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< Contents ERCIM News No. 54, July 2003
SPECIAL THEME: Applications and Service Platforms for the Mobile User

Introducing New Mobile Services Faster

by Timber Haaker and Oscar Rietkerk

The Business Blueprint gives a broader look at service development, integrating the technical perspective with the end-user, organizational and financial perspective. This method was developed within the Freeband B4U project that aims at accelerating the introduction of new mobile services. The project is a cooperative effort of the Telematica Instituut, TNO Telecom and Delft University of Technology, supported by the Dutch Ministry of Economic Affairs.

Jenny works at 'Care4U', a homecare organisation with about 1100 employees. In order to control costs and boost productivity Care4U has provided every employee with a Personal Digital Assistant (PDA) that has a wireless connection (GPRS= General Packet Radio Service) to the central server. Jenny registers most of her activities on the PDA. The data is used for hour logging as well as updating the medical records of the patients. Jenny trusts the automated system better than the paper predecessors. It saves her time and reduces mistakes as compared to the previous paper forms.

Figure 1: Jenny registers her activities on her PDA.
Figure 1: Jenny registers her activities on her PDA.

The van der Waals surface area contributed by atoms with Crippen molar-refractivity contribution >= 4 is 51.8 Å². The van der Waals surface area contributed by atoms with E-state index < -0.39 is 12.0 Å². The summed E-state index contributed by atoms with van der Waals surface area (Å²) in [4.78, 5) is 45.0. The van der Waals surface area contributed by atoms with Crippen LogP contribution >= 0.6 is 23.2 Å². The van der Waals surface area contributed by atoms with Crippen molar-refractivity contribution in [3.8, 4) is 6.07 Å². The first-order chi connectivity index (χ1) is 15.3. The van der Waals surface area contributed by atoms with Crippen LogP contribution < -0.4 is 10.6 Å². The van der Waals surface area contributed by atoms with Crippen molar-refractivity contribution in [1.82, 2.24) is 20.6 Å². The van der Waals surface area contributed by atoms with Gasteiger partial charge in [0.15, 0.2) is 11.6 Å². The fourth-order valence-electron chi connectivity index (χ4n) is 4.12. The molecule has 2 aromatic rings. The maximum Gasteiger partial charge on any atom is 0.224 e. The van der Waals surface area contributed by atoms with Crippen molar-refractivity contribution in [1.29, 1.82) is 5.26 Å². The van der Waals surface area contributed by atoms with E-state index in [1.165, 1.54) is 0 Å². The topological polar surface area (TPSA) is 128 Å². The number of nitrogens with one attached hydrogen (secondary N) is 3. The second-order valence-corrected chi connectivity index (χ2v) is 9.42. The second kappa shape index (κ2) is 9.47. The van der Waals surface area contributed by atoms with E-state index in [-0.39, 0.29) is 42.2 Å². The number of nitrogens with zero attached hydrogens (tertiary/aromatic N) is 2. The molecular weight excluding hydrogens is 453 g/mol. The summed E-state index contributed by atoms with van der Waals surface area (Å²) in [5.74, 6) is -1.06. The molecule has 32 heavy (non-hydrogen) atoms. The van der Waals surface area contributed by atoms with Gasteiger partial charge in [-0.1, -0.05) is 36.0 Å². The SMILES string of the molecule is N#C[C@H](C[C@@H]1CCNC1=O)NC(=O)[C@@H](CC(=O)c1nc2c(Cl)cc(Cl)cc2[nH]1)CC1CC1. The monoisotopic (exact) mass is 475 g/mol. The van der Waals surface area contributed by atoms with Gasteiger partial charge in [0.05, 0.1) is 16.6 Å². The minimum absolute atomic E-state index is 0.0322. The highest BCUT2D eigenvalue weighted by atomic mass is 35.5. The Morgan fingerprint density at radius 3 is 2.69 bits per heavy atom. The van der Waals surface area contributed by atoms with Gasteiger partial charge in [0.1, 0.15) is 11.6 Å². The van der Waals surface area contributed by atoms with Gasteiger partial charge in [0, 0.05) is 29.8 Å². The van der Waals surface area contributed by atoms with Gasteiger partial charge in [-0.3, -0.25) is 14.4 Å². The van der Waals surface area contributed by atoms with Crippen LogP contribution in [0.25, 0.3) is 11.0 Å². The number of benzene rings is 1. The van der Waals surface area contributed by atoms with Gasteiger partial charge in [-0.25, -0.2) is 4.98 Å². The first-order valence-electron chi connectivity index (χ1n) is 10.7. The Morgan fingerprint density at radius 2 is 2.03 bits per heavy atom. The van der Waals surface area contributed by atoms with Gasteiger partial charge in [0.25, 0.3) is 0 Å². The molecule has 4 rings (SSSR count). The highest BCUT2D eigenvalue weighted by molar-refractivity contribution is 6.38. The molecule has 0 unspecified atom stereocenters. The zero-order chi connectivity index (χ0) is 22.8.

Such a scenario sounds easy enough but it is far from that. Before it can be realised, a number of technical and organisational problems have to be solved. Medical data is privacy sensitive and needs to be highly accurate. In the Care4U scenario, data is entered and stored on the PDA. Then it is sent to the central database of Care4U in real time to avoid synchronisation conflicts. A back office application processes the data to fit the administrative system and update the medical records of Care4U. The medical records in the ownership of the patients themselves are updated as well. These records are stored and managed by an intermediary organisation acting on behalf of the patients Data integrity starts at the source, so the PDA application should be carefully designed to avoid mistakes (remember the presidential elections in the US of 2000). The PDA application should check if the data is correct (is the number within the logical range of this data type?). Security starts at the source as well, so in order to be able to register, the user should be identified. The connection between PDA and the central database of Care4U, and between Care4U and the intermediary organisation handling the patients’ medical record, should be secure. Care4U should be authorised to update the personal medical records, and the data types and information structure of both databases should match.